Sunday, November 03, 2013

Dismissing Sainthood

St. Paul’s Church in Bergen, Jersey City NJ
November 3, 2013

All Saints’ Sunday
Daniel 7:1-3, 15-18
Psalm 149
Ephesians 1:11-23
Luke 6:20-31

Dismissing Sainthood
            Over the past few days as we’ve marked All Saints’ Day on Friday and All Souls’ Day yesterday and getting ready for our celebration today, I’ve been thinking a lot about the saints in my life. As I mentioned in my homily at our service on Friday evening, I’ve been reflecting on – and giving thanks for – both the “Capital S” saints – the famous people whose holiness has been officially and widely recognized. You know, people like the Virgin Mary, St. Paul, and St. Francis
            And I’ve also been thinking about the “Small S” saints – the people I’ve encountered who have been saints in my life but whose holiness may only be known to a few people.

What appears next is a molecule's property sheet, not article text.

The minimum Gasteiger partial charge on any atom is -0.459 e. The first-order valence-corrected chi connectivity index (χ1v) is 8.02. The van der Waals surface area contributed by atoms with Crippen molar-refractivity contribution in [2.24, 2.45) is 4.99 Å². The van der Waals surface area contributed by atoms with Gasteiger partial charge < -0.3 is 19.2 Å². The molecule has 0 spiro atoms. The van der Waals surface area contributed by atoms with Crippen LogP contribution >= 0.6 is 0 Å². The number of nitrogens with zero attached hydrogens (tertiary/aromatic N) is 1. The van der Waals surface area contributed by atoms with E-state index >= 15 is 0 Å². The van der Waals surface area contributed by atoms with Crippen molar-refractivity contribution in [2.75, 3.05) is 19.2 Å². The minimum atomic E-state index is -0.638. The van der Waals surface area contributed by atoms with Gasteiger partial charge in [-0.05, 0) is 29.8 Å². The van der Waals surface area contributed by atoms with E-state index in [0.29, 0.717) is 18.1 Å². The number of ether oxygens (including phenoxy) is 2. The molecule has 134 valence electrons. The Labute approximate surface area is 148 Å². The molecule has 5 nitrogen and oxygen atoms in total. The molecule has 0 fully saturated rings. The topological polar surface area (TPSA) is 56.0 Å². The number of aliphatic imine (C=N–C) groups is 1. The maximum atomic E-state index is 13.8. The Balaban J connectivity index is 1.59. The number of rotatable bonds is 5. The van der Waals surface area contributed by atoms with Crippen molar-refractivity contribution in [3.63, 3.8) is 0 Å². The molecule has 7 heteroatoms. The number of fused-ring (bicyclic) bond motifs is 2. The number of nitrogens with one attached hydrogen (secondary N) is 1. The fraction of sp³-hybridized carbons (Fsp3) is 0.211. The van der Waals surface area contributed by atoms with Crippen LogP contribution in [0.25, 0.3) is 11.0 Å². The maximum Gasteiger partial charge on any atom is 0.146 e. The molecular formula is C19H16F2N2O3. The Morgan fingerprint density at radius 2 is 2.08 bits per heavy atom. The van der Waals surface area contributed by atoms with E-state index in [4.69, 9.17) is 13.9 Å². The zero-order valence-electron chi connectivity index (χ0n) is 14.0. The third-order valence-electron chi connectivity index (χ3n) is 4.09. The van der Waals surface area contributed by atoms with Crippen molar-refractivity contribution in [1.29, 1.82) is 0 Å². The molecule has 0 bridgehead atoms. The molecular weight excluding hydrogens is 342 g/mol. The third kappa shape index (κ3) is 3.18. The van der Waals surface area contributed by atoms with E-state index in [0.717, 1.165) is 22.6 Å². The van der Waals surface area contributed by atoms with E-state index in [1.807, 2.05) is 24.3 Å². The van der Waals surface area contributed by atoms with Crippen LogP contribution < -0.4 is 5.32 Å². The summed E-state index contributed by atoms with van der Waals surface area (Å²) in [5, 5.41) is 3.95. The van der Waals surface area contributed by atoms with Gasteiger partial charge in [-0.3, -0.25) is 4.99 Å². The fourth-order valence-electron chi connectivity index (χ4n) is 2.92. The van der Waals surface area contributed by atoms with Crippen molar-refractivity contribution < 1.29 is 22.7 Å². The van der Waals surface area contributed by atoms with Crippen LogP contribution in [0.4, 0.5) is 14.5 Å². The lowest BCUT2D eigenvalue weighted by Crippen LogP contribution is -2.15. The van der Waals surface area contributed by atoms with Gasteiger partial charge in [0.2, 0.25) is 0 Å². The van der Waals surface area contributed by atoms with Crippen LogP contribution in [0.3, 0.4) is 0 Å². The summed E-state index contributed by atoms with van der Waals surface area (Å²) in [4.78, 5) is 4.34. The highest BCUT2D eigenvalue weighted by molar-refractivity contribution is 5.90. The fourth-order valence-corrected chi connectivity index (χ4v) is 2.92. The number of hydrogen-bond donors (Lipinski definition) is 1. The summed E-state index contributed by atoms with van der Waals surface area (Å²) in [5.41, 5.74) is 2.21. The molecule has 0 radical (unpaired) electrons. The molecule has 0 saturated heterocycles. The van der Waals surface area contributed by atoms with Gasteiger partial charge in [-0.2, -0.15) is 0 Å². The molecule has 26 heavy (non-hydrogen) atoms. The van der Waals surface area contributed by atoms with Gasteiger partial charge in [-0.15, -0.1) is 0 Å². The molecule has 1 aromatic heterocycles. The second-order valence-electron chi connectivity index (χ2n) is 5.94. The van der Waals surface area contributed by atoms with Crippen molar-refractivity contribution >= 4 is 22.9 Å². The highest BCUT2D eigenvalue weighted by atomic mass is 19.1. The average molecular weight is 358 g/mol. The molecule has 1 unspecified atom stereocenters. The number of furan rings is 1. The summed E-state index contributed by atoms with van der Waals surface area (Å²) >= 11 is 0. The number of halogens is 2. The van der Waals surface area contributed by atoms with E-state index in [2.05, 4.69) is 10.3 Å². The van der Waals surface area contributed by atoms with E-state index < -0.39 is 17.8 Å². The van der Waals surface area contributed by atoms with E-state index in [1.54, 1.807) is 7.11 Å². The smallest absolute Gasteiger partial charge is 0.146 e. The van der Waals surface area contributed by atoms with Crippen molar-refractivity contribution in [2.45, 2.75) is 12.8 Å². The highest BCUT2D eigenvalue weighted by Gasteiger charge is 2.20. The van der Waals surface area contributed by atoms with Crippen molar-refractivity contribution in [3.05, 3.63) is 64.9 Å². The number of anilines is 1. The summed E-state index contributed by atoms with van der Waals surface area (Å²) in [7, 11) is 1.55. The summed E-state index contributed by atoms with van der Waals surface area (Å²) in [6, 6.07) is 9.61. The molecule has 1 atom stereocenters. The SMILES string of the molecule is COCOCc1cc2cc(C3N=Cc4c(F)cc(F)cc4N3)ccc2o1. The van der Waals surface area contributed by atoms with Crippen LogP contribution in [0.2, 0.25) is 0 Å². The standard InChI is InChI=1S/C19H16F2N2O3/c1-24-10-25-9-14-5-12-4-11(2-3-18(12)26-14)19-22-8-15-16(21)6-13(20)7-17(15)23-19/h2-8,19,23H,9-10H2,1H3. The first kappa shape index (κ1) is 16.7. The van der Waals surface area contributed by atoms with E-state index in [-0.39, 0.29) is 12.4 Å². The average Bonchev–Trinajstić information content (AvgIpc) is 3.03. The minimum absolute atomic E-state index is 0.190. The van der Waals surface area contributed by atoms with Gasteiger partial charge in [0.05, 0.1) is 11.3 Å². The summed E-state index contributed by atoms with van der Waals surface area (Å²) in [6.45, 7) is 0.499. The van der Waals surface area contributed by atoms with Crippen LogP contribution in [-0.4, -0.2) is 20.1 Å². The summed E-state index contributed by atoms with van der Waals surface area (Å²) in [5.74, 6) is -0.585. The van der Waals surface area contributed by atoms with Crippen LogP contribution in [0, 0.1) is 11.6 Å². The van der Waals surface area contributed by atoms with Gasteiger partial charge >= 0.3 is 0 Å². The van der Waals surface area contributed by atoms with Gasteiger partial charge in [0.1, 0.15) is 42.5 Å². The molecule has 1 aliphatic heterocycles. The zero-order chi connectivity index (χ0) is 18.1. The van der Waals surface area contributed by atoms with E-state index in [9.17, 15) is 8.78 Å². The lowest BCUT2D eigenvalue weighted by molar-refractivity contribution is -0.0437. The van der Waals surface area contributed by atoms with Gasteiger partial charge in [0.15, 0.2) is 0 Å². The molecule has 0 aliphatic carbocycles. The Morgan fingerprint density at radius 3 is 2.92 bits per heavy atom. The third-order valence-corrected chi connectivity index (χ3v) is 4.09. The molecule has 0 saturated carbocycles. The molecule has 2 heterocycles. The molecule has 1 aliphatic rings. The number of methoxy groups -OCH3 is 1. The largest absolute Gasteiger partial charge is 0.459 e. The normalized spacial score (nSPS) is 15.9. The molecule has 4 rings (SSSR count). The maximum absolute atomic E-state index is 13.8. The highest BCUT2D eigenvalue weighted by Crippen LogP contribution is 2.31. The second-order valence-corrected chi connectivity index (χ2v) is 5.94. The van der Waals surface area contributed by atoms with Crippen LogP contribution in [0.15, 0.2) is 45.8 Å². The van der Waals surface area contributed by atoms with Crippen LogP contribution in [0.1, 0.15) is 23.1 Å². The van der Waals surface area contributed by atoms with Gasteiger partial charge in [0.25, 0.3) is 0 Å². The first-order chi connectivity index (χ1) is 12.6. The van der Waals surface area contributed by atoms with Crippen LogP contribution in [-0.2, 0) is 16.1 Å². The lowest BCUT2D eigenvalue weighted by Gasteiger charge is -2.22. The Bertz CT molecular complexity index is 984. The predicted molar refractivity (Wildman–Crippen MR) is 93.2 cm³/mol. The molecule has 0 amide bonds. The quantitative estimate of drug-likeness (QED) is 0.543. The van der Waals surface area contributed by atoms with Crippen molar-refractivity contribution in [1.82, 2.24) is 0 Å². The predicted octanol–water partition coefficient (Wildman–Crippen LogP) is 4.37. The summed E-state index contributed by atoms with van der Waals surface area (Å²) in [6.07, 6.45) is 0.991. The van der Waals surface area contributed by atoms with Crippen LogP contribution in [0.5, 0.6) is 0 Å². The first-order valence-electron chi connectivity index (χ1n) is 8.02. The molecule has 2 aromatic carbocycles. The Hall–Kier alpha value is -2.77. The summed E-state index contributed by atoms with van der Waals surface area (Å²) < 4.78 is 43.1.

I’m sure that most, if not all, of us have had those kinds of “Small S” saints in our lives – maybe a grandparent or some other relative, a friend, a neighbor, a teacher, or, who knows, maybe even a priest!
            All Saints’ Day is a day to give thanks for both those “Capital S” saints known by many and the “Small S” saints known to only a few.
            One of my Christian heroes is a woman who’s well on her way to becoming a “Capital S” saint. Her name is Dorothy Day.
            Maybe some of you have heard of her.
            She lived not too long ago, born in 1897 and dying in 1980 – within the lifetimes of many of us.
            Dorothy Day was actually baptized in the Episcopal Church but her family wasn’t religious and so she grew up outside of the church. As an adult she traveled in artistic and literary circles, seemingly uninterested in faith. It wasn’t until the birth of her daughter that she had a powerful conversion experience, leading to her becoming a Roman Catholic.